TAAF Program Overview

TAAF: Helping U.S. Businesses Compete Against Foreign Competition Since 1974

Trade Adjustment Assistance for Firms (TAAF) Overview

Trade Adjustment Assistance for Firms (TAAF) is a federal program that provides financial assistance to U.S. manufacturing and service companies that have been negatively affected by import competition. Sponsored by the U.S. Economic Development Administration (EDA), through the U.S. Department of Commerce, the TAAF program was originally established in 1974 to aid manufacturing companies.  In 2009, the U.S. Congress passed the American Recovery and Reinvestment Act signing into law provisions that expanded the TAAF program to include "service" industry firms as eligible for receiving assistance.

Regional TAACs Changes Administer Support Nationwide

The TAAF program is managed nationwide by eleven regional, non-profit organizations known as Trade Adjustment Assistance Centers (TAACs). The primary role of a TAAC is to be an advocate for interested firms—simplifying a firm's participation in the program by preparing the application and guiding the firm through each phase of the program.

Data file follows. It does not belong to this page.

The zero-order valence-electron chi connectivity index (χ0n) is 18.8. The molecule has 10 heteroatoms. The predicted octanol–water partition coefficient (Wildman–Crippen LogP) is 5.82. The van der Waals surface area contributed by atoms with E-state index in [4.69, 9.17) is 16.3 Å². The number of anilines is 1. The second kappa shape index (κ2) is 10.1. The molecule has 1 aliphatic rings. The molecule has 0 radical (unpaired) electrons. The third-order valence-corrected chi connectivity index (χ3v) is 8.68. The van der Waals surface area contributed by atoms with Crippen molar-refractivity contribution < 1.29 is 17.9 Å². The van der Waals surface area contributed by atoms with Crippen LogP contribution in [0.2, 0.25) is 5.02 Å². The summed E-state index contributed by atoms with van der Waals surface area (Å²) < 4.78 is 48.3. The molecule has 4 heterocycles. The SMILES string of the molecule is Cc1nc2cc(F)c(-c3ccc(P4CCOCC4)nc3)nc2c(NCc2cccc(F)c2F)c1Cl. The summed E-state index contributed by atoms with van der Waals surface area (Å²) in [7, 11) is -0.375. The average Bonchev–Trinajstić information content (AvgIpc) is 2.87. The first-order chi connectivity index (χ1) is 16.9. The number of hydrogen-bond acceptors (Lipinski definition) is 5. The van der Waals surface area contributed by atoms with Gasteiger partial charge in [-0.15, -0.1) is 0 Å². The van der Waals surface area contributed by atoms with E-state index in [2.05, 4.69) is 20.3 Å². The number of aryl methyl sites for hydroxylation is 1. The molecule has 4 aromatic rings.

For qualifying companies, support continues through expert guidance and allocation of cost-share funding. TAACs help their clients design and pay for business enhancing projects which are implemented by consultants or industry experts. TAAC professionals are also available for presentations to trade associations, economic development groups, consulting firms, banks and other groups that work closely with the qualifying firms, for the purpose of having these groups better understand this unique federal assistance program.

Collectively, experienced TAAC business professionals have helped thousands of manufacturing and service firms stay competitive in the global marketplace.